I wanted to start this off with a fantastic quote, deep and moving, but for me a quote cannot describe the change that has occurred from within me and my peers throughout this journey here in South Africa. I am truly grateful to have been a part of this journey with a group of such intelligent, compassionate, and driven individuals. The experience definitely would not have been the same without their support, guidance, and love.
Throughout this journey in South Africa I have been looking for that one moment that would spark my curiosity and would lead to me to my digital story for our final project. I began to doubt myself and overanalyze situations, I tried to elicit that moment from other experiences, but it felt forced. Until the day I stepped foot into the girls bathroom at Manenberg Primary School. Alright, now that was a weird transition wasn’t it? But seriously my “light-bulb” moment occurred. I don’t feel the need to go into detail on the conditions of the bathrooms or toilets, but I will say they are not good. As I looked around I noticed that the soap dispensers had been removed from the walls. I do not know if that was from children messing around or if they had been removed. Either way, there was no soap, no paper towels, and no hand dryers. As I walked out of the bathroom, not using it because I had personally reached my limits, I couldn’t help but think about how these children washed their hands after using the toilet. I noticed multiple children constantly coughing and blowing their noses throughout our sessions. I began to stew over this for a couple days, wondering why these children didn’t have access to soap, and if they did have access to soap wouldn’t this prevent a lot of common illnesses that sometimes become full blown illnesses?
So I thought about this, wrote about it in my journal, figured “oh, it would be lovely for these children to have soap…” After much thought I realized that instead of simply stating what I mentioned above, I can actually help this school community with the resources I have at home. I cannot simply spend all my money buying soap for a school in Manenberg, but I have the resources to write grants to corporations to send a continuous supply of hand soaps, towels, or install hand dryers for these children. This issue is something I cannot turn my back on. It may seem so simple; some may say, “Why don’t they just go buy a bottle of soap?” It is not that simple, this school is tight on resources, and the toilets do not even have toilet paper in the stalls. Most children tell us they bring toilet paper from home, which is another issue I plan on addressing. Either way, I know with the right tools and the support I have had from my peers and my enthusiastic professor, Dr. DeMuth, I know that I can advocate for these children and I can help facilitate a way to meet one of their most basic needs: hand soap.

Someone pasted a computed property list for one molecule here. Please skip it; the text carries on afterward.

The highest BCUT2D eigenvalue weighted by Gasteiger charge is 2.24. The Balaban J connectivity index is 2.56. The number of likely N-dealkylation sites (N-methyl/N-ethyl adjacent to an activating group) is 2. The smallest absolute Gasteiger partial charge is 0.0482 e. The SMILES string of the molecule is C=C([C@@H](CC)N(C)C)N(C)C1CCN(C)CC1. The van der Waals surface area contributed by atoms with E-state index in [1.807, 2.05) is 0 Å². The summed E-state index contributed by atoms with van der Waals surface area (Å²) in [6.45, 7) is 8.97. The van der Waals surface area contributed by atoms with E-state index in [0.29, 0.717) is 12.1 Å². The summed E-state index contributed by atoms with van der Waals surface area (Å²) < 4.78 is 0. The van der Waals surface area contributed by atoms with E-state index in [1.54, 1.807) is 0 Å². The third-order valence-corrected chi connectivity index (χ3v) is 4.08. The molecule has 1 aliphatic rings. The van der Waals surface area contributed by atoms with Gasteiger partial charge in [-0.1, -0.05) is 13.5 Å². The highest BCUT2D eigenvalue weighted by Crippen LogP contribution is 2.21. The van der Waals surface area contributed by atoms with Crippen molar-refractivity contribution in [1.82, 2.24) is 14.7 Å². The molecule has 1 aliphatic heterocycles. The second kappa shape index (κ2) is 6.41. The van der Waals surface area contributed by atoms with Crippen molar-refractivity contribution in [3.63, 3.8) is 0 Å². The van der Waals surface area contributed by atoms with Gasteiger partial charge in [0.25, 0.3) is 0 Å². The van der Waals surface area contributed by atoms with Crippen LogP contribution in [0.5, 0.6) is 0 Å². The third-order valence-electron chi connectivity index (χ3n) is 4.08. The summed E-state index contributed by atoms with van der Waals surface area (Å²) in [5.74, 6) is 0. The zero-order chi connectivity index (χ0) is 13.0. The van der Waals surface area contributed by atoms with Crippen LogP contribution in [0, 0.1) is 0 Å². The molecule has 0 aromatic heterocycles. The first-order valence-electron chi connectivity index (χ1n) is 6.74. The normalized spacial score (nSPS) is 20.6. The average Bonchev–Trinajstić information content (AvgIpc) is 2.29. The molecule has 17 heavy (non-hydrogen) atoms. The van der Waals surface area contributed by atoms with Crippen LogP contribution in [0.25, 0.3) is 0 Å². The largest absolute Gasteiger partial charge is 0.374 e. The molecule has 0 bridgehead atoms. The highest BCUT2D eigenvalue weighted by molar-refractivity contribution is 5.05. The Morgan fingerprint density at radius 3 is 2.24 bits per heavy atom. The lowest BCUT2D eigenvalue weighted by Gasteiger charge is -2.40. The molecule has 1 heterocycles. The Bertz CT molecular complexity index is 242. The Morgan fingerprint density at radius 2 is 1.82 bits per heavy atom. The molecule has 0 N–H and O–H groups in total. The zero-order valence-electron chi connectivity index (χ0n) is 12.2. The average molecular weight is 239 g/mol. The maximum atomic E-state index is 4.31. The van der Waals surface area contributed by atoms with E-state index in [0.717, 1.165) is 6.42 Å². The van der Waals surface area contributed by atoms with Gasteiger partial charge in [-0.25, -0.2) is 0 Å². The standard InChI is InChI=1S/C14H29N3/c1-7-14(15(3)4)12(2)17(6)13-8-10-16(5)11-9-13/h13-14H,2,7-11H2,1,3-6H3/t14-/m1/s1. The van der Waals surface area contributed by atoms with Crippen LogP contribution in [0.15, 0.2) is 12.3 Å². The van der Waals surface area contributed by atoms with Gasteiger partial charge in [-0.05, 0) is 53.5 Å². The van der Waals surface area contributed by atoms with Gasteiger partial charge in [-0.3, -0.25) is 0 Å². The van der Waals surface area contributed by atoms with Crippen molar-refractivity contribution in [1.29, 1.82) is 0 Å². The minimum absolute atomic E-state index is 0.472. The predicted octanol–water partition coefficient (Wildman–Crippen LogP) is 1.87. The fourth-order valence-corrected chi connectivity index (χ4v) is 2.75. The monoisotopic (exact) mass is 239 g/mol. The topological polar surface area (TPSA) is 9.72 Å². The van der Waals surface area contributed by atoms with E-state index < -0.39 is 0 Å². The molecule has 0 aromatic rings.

I have learned from this experience that I have taken things for granted, especially soap; but these children in Manenberg are human and they deserve to be able to live a healthy childhood free of harsh illnesses. They also deserve to feel clean and should be given the chance to prevent the spread of germs in their school. I am confident in myself that I can provide the product and am confident that there are companies in the United States that would understand my point of view.
With all that being said, I am confident that I can contribute something to a community that has made an impact on me personally and will remain engrained in my memories. I am not judging their conditions; they simply work with what they are given, but would simply like to share resources that are available to me. Humans need to help each other out, it is in our nature, plain and simple, and that is what I am compelled to do.
Ultimate goal: full soap containers in the bathrooms at Manenberg Primary School.